to accredit


From The Collaborative International Dictionary of English v.0.48:

Accredit \Ac*cred"it\, v. t. [imp. & p. p. Accredited; p. pr.
   & vb. n. Accrediting.] [F. accr['e]diter; [`a] (L. ad) +
   cr['e]dit credit. See Credit.]
   1. To put or bring into credit; to invest with credit or
      authority; to sanction.
      [1913 Webster]

            His censure will . . . accredit his praises.
                                                  --Cowper.
      [1913 Webster]

            These reasons . . . which accredit and fortify mine
            opinion.                              --Shelton.
      [1913 Webster]

   2. To send with letters credential, as an ambassador, envoy,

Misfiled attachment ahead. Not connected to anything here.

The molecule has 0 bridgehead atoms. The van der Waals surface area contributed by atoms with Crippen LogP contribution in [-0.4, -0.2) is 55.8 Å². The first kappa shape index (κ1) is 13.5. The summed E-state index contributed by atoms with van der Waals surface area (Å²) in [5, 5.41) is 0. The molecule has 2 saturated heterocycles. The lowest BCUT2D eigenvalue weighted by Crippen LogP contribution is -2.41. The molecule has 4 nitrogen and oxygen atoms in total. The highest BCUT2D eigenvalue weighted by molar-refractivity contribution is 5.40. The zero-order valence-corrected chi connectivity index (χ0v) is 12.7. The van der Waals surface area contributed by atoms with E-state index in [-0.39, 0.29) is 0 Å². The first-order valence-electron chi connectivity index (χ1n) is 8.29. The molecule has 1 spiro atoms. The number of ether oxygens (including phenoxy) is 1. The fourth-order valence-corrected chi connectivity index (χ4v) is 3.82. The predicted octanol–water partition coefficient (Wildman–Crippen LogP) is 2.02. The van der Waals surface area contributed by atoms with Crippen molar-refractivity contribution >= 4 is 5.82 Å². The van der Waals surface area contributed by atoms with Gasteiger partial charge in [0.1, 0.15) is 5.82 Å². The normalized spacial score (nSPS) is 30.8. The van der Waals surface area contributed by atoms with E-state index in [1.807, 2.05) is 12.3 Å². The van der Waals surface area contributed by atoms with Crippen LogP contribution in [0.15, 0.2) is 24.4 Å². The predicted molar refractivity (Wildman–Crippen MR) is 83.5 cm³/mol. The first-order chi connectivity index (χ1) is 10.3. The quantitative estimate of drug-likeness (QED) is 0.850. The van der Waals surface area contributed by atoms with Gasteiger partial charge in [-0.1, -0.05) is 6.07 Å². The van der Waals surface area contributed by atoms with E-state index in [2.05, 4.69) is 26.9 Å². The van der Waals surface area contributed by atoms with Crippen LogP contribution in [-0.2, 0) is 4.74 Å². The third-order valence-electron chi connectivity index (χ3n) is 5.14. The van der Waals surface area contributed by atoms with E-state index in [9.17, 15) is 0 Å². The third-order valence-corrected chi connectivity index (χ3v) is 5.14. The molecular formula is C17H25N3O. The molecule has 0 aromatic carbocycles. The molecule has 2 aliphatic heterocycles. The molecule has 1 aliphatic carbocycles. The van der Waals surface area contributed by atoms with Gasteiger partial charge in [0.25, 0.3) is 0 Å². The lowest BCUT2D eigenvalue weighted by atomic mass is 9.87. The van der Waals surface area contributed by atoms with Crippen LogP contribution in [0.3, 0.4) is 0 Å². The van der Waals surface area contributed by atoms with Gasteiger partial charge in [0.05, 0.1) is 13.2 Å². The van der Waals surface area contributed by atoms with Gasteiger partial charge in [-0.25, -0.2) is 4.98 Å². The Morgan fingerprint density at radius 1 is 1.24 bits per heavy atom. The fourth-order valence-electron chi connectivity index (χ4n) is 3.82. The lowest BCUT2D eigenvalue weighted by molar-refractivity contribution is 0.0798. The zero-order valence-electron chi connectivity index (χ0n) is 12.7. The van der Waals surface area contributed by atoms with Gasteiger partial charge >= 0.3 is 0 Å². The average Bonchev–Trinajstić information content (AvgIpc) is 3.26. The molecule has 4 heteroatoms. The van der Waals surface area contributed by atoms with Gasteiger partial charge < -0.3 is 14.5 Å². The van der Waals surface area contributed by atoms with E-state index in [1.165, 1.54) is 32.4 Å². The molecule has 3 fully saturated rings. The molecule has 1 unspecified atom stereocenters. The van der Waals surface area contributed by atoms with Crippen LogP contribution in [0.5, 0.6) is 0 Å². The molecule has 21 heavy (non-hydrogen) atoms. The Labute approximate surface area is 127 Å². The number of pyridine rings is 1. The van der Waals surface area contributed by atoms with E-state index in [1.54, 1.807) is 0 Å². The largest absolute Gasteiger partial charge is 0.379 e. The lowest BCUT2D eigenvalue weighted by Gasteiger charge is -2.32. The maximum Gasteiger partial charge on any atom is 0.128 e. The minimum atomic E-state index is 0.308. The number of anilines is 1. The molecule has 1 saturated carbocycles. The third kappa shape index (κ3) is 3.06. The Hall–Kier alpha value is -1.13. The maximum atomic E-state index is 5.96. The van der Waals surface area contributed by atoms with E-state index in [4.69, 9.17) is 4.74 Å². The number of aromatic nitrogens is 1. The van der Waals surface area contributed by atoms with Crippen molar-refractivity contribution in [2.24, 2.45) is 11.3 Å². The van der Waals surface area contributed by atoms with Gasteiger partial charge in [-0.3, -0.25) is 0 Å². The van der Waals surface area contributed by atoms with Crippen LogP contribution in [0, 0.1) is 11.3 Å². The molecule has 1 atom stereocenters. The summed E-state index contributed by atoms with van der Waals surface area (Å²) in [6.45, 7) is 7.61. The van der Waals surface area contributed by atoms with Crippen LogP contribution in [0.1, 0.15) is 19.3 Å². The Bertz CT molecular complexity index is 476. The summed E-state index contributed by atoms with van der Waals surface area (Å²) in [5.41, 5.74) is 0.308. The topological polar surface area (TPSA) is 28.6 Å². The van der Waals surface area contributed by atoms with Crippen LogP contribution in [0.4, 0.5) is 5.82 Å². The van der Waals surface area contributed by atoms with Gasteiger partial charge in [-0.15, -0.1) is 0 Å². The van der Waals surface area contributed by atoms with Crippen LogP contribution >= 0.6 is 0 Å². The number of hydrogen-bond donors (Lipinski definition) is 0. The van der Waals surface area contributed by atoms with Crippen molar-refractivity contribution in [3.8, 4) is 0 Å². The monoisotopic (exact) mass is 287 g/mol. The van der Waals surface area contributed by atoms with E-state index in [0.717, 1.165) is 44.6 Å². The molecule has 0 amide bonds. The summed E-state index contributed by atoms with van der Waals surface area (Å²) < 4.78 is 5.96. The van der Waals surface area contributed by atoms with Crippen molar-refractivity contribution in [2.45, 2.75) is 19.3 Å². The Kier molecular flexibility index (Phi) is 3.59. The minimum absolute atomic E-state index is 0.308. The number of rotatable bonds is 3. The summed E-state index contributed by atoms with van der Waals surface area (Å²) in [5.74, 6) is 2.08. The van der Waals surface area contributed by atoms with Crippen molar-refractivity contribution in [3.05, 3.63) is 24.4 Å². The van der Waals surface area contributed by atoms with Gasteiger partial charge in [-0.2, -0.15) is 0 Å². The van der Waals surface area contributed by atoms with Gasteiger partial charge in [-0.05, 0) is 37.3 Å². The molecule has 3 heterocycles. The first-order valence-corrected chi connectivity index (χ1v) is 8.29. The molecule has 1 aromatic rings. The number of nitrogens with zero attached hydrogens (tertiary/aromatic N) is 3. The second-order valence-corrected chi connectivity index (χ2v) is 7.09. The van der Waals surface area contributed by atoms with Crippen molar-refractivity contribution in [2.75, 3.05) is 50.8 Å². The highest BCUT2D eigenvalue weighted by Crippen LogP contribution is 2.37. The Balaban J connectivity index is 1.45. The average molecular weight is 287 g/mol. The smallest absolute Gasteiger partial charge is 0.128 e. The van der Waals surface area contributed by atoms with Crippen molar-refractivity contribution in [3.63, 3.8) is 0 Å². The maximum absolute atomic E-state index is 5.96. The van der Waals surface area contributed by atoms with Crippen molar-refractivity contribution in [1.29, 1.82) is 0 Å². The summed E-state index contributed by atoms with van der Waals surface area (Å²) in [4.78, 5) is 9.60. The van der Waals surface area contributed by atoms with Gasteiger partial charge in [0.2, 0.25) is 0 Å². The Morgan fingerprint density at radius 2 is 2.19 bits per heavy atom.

or diplomatic agent; to authorize, as a messenger or
      delegate.
      [1913 Webster]

            Beton . . . was accredited to the Court of France.
                                                  --Froude.
      [1913 Webster]

   3. To believe; to credit; to put trust in.
      [1913 Webster]

            The version of early Roman history which was
            accredited in the fifth century.      --Sir G. C.
                                                  Lewis.
      [1913 Webster]

            He accredited and repeated stories of apparitions
            and witchcraft.                       --Southey.
      [1913 Webster]

   4. To credit; to vouch for or consider (some one) as doing
      something, or (something) as belonging to some one.
      [1913 Webster]

   To accredit (one) with (something), to attribute
      something to him; as, Mr. Clay was accredited with these
      views; they accredit him with a wise saying.
      [1913 Webster]
Feedback Form